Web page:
Mom – A poem

Through a crack in the drapery,
I witness my mother,
naked and vulnerable,
bathed
lovingly,
gently,
by her hospital aide, Pat,
washing her
as a mother washes her child.

She calls her name,
but my mother is fast asleep.

Full of fun Pat laughs,
“I got the magic.
Come on, Connie,
wake up.”
A light sleeper,
my mother resists,
her breath heavy,
deep,
like someone lost
in a dream.

Heartily,
the aide shakes her
frail body
screaming.

Commotion signals
gaggle of women,
vital signs,
must know
about lapse
to other world,
leaving behind
loose skin and skeleton,
an anchor
to mark a spot
to return to.

Wrapped
in loving arms,
Pat rocks
her, prays,
while I in
the background,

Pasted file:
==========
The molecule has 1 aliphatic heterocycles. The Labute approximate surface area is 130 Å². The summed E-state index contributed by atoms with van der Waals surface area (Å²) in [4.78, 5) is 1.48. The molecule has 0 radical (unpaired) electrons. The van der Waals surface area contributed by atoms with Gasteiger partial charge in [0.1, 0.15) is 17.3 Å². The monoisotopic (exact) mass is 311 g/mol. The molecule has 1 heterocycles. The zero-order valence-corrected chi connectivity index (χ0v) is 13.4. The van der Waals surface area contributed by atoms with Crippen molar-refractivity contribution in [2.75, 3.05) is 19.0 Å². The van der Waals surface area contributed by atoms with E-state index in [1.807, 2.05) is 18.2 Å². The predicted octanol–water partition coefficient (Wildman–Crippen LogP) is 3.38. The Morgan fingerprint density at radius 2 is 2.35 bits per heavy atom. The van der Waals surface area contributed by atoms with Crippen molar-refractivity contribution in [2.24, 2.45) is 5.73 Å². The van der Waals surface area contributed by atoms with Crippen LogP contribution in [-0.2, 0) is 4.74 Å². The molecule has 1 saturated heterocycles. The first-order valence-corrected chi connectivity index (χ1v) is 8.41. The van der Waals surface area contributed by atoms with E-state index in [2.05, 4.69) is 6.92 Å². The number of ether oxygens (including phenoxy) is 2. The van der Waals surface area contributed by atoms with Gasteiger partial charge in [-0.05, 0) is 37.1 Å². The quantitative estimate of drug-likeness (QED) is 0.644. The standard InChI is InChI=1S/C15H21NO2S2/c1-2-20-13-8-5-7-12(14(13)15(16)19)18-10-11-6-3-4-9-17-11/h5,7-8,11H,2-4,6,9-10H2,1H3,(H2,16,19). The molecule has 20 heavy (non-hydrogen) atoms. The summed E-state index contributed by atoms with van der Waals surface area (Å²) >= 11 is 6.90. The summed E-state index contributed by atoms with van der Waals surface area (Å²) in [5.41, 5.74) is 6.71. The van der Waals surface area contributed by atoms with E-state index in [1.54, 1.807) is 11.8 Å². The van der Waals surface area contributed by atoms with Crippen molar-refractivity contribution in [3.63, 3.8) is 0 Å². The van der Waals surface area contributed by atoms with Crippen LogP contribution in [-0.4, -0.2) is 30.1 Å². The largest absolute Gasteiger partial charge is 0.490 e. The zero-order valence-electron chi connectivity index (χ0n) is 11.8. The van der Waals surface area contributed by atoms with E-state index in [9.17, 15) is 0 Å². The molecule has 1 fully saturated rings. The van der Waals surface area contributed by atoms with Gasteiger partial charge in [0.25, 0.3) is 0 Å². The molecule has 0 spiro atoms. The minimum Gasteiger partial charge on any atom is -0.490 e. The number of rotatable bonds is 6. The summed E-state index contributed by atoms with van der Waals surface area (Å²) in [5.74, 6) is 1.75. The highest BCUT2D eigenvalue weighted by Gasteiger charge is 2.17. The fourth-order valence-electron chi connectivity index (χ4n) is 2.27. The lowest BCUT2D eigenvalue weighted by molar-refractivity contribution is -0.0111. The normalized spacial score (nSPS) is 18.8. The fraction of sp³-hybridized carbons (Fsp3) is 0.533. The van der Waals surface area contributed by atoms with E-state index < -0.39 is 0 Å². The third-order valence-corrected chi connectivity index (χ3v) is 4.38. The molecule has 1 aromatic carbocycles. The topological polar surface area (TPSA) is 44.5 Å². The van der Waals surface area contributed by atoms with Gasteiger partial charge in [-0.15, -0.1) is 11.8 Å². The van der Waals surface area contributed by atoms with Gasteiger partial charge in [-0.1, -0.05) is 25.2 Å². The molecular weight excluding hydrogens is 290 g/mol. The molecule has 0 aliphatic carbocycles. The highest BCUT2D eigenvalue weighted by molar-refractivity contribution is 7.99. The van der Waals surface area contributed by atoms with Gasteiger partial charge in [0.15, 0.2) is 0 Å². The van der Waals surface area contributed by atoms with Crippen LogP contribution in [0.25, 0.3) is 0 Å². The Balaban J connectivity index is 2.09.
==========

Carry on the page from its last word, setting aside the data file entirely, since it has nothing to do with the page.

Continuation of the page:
trembling,
waiting,
unknowing,
watching the woman
who has been my mother,
for good and for bad,
all her tenderness,
all her failures,
all unimportant
in this moment.

Eternity of minutes,
glazed eyes flutter.
“Stupid, stupid, stupid, stupid.”
Her first words
a string of judgments
of her altered state.

“What is your name?”
an ordinary question.

She searches
all the words,
all the names,
surprised
hers not forthcoming.
Hesitating,
she finds a name,
Marie,
her middle name,
my grandmother’s name,
my favorite name.

New chapter,
her life
joining my life
as my life
once inseparable from her life
has just begun.
New chapter,
last chapter.
Hope
I am ready.

Written November 2005


Comments

Mom – A poem — 3 Comments

  1. Thank you for sharing. Most of us women, “of a certain age” have been where you were in this poem, so it’s very easy to connect. Lovely metaphors. Esp. like the one about the “anchor, marking the spot to return to.
    Phyllis

  2. What a lovely gift to your mother and her care provider and to all of us who have shared these tender and terrifying moments. Linda

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